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Early Detection Of Breast Cancer. A Formidable Challenge. CANCER. FEAR AND APPREHENSION. Introduction. Breast cancer is currently the most frequent cancer in women. There are more than one million cases occurring world wide annually.

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Early Detection Of Breast Cancer


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    1. Early Detection Of Breast Cancer A Formidable Challenge

    2. CANCER FEAR AND APPREHENSION

    3. Introduction • Breast cancer is currently the most frequent cancer in women. • There are more than one million cases occurring world wide annually. • Over 200,000 new cases in USA and about 42,000 in the UK per annum • One in every six women is expected to develop breast cancer in USA.

    4. Introduction • There is no national-based data on incidence of breast cancer in Pakistan however limited studies have shown an alarmingly high incidence—in fact highest in Asian countries. • The ASR was reported to be as high as 51.7 per 100,000 per year in a report by American society of Human Genetics 2002.

    5. Introduction Even though there is paucity of nation wide data the various institutional and localized data are quite concerning.

    6. Data of New Breast Cancer Patients

    7. Data of patients below 40 yrs.

    8. According to UICC and World Health Report 2005 47% of newly diagnosed breast cancers in Pakistan are already in advanced stage.

    9. Gloomy Outlook? • During the year 2007 out of 811 new breast cancer patients registered at INMOL • 320 patients (40% were stage 1 and stage 2) • 491 patients(60% were stage 3 and stage 4)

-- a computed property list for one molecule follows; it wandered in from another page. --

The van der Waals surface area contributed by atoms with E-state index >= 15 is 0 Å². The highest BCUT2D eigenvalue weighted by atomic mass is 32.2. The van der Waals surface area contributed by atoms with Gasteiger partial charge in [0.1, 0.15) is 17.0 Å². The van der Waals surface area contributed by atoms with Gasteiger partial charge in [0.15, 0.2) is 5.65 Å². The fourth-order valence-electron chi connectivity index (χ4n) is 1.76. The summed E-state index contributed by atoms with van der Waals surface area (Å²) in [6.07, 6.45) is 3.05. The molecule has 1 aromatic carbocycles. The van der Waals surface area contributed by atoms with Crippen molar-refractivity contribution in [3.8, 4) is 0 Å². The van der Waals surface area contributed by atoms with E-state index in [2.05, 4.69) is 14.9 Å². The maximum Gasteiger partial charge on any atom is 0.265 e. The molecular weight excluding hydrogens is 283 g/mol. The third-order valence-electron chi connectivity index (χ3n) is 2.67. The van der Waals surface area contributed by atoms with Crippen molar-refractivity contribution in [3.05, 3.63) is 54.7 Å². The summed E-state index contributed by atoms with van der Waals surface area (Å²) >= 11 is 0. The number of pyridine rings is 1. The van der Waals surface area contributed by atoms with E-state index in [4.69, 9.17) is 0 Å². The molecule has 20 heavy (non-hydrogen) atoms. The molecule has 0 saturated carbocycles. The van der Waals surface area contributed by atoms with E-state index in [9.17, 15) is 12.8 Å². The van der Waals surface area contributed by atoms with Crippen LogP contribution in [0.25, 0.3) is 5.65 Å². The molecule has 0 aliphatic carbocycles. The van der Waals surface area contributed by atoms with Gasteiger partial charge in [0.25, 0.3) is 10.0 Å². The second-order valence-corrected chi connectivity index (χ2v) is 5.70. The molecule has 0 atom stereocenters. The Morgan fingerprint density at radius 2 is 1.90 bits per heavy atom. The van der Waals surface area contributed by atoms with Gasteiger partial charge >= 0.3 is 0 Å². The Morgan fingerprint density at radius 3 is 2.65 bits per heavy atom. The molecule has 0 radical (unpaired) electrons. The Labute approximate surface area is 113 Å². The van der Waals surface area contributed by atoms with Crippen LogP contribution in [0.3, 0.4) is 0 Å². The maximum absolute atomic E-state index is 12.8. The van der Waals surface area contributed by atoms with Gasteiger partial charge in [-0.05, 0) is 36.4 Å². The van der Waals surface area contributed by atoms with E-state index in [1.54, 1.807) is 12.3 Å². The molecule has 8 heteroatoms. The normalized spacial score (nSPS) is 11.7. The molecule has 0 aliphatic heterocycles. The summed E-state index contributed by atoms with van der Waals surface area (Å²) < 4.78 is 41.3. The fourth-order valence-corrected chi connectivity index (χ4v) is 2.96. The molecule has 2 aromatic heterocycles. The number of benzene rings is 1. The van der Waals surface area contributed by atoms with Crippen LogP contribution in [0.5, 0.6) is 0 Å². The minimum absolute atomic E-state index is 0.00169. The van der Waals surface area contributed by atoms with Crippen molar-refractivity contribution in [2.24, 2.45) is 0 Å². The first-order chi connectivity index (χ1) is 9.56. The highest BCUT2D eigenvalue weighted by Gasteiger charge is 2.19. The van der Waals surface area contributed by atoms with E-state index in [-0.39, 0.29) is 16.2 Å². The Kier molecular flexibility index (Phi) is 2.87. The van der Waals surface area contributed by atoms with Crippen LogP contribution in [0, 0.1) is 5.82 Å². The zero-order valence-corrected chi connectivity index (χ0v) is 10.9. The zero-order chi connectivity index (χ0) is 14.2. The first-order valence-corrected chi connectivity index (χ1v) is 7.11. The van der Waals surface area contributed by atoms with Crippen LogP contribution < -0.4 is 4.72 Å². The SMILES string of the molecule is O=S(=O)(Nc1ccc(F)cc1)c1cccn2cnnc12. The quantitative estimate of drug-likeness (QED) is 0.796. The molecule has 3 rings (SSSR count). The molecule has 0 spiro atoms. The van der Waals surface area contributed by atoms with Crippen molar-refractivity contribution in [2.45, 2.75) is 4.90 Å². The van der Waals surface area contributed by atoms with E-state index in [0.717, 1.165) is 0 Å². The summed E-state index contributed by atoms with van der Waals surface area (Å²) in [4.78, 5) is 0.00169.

10. WHAT SHOULD BE DONE ?

    11. Prevention? • No single known cause of breast cancer. • we cannot talk about prevention. • However certain risk factors are known which increase the risk of developing breast cancer.

    12. Risk Factors • Increasing age—risk increases. • Early age at menarche. • Late age at menopause. • Nulliparity. • Late age at first live birth—more than 30. • No breast feeding. • Hormone intake.

    13. Risk Factors • Positive family history and genetic factors especially with history of breast or ovarian cancer in first degree relative such as mother or sister. • However we should know that only 10% of all breast cancers are familial.

    14. Risk Factors • Post menopausal obesity. • High intake of saturated fat and high protein diet. • Lack of vegetables and fruits in the diet. • Lack of exercise with a sedentary lifestyle. • Increased stress levels—lack of secretions of endorphins.

    15. Many Patients Still Come To Us With Breast Cancer - No Known Risk Factors Involved.

    16. What can be done?EarlyDetection---A Challenging Field Of Endeavour We can save lives---MANY LIVES

    17. Early Detection • Self breast examination. • Clinical examination by physician or surgeon. • By imaging – MAMMOGRAPHY, BREAST ULTRASOUND, BREAST MRI.

    18. Self Breast Examination • Should be started at the age of 20 • It should be done monthly several days after periods end when breasts are least likely to be swollen. • The women should be well aware of the technique of self examination and any change noted in the breast should be further evaluated by a clinician.

    19. Self Breast Examination • Practice self breast examination so you become aware and familiar with the feel of your breast. • Do not feel shy or afraid of bringing any complaints to the doctor. • NOT ALL LUMPS ARE CANCERS. • 8 out of 10 lumps removed by surgery are benign that is non-cancerous.

    20. Signs and Symptoms • Any palpable lump—whether painless or painful. • Any change in appearance of skin—hardening, redness etc. • Change in shape of breast or nipple. • Any lump in axilla. • Nipple discharge especially if it is spontaneous,blood stained and unilateral.

    21. Clinical Examination • Annual clinical examination should be performed by a trained health worker after age 40 and at least after every three years starting at age 20. • Any signs of disease seen should be further evaluated with imaging.